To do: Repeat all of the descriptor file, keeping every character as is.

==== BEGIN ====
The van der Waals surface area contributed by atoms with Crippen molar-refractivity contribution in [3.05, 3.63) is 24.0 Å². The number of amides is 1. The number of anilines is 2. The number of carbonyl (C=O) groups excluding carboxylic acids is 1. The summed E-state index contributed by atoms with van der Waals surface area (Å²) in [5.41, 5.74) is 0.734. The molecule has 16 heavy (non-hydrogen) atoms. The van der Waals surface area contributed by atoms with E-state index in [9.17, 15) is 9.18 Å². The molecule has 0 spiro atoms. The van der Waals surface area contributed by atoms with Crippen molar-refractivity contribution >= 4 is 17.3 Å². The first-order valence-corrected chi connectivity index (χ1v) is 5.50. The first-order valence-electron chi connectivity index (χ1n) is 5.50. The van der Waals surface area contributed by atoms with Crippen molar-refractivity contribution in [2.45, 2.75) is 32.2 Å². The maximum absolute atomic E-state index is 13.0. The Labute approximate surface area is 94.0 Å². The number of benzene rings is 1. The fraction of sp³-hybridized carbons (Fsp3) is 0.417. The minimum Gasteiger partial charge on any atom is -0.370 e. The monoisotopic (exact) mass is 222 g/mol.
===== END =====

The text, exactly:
The van der Waals surface area contributed by atoms with Crippen molar-refractivity contribution in [3.05, 3.63) is 24.0 Å². The number of amides is 1. The number of anilines is 2. The number of carbonyl (C=O) groups excluding carboxylic acids is 1. The summed E-state index contributed by atoms with van der Waals surface area (Å²) in [5.41, 5.74) is 0.734. The molecule has 16 heavy (non-hydrogen) atoms. The van der Waals surface area contributed by atoms with E-state index in [9.17, 15) is 9.18 Å². The molecule has 0 spiro atoms. The van der Waals surface area contributed by atoms with Crippen molar-refractivity contribution >= 4 is 17.3 Å². The first-order valence-corrected chi connectivity index (χ1v) is 5.50. The first-order valence-electron chi connectivity index (χ1n) is 5.50. The van der Waals surface area contributed by atoms with Crippen molar-refractivity contribution in [2.45, 2.75) is 32.2 Å². The maximum absolute atomic E-state index is 13.0. The Labute approximate surface area is 94.0 Å². The number of benzene rings is 1. The fraction of sp³-hybridized carbons (Fsp3) is 0.417. The minimum Gasteiger partial charge on any atom is -0.370 e. The monoisotopic (exact) mass is 222 g/mol.